Beyond that of the scapegoat and humankind’s basic nature, the other theme of this story is one of tradition. Specifically, it is commenting on those things that people do simply because that is what has always been done. These can range from harmless traditions such as easter egg hunts and Christmas trees to far more harmful traditions such as racism, sexism, and even war. Even in this very dark story though, the author does hold out some hope. There are people in other villages who have abandoned the lottery and eventually perhaps this town will change as well. But that change, like all important changes, won’t be fast or easy.
There are a number of excellent examples of dramatic irony in the story. The basic idea of the lottery as something, which in our society is generally a good thing, being evil is the chief irony of the story. This helps to strengthen both the surprise and horror of the story. In addition, it helps to keep the reader from catching onto the basic idea of the story.
Just as important is the irony that is found just over halfway through the story. At this point, two men are discussing a town that has stopped performing the lottery. The older of the two men says “Next thing you know, they’ll be wanting to go back to living in caves." This idea of being uncivilized because they will not perform an act that the reader almost certainly will find uncivilized is vital to the basic idea of the story.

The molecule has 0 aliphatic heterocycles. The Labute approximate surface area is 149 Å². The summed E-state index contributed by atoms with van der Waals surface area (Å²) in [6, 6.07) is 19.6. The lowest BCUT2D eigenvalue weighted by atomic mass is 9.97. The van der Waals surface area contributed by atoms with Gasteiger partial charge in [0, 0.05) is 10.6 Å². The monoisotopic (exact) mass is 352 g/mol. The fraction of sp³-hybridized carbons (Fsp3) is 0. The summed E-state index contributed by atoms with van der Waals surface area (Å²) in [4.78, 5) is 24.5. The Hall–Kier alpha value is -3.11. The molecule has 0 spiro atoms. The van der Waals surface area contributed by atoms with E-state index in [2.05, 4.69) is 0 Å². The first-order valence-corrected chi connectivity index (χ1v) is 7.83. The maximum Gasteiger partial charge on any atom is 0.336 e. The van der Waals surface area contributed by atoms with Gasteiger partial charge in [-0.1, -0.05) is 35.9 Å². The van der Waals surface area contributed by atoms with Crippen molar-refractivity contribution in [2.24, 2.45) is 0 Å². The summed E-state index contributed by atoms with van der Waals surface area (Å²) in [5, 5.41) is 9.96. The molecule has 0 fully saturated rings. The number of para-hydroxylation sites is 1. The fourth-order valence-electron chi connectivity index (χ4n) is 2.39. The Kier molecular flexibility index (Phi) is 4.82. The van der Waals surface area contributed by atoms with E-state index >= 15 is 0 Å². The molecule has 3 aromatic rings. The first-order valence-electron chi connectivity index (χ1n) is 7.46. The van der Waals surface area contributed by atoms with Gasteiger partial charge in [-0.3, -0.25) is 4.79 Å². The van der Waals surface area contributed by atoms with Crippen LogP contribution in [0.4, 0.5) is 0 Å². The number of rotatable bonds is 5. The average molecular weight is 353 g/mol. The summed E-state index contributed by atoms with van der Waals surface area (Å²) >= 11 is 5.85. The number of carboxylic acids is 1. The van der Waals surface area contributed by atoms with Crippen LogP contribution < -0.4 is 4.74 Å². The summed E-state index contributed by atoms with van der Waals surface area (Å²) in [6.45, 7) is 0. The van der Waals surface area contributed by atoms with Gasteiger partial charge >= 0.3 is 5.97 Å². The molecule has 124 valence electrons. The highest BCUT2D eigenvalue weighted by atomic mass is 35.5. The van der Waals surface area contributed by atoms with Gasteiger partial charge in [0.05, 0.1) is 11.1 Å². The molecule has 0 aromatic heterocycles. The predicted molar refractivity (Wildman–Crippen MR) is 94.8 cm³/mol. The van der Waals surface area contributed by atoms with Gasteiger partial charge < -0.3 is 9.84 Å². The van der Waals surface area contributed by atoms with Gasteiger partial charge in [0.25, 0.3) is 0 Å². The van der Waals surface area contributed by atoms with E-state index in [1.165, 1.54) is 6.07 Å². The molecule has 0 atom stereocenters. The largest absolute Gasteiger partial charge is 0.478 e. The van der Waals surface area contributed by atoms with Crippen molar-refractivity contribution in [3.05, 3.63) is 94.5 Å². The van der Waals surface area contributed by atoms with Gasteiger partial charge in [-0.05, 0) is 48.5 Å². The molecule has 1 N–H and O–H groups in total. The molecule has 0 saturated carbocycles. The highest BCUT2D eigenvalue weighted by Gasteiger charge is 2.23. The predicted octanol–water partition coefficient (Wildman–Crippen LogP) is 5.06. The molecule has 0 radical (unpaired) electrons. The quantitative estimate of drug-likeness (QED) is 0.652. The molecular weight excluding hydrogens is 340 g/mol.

The core of the story of “The Lottery” is in its symbols. Nearly everything in the story is symbolic. The most basic of these symbols being the lottery itself. This can represent a number of different ideas, but the most basic is that of tradition and specifically unquestioned traditions. Traditions like this exist as much in our society as that of “The Lottery”. Many of them are simple and unimportant like Christmas trees and far more sinister ones such as racism and sexism are still troublesome today and were even bigger problems in 1948 when this story was published. The difficulty of all of these is that they are far harder to see in our own society than in those we are less familiar with. This is one of the values of “The Lottery”. By removing us from our own comfortable traditions we can see the dangers easier.
The method of execution is also clearly symbolic. Stoning is one of the few methods of execution that is done by a community. It is also connected to Christian and Jewish traditions and in is involved in many of the stories and martyr’s deaths. Most important, by choosing stoning it makes it clear that it is the society, and not an individual, that is the protagonist.
Considered my many to be one of the best stories of the twentieth century, it is almost certainly one of the most thought-provoking. “The Lottery” by Shirley Jackson uses a number of literary devices to create a story that is almost impossible to forget. It is filled with symbolism, irony and a clear understanding of how to tell a story as well as willingness to embrace controversy.
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- Story, “The Lottery,” Jackson, Shirley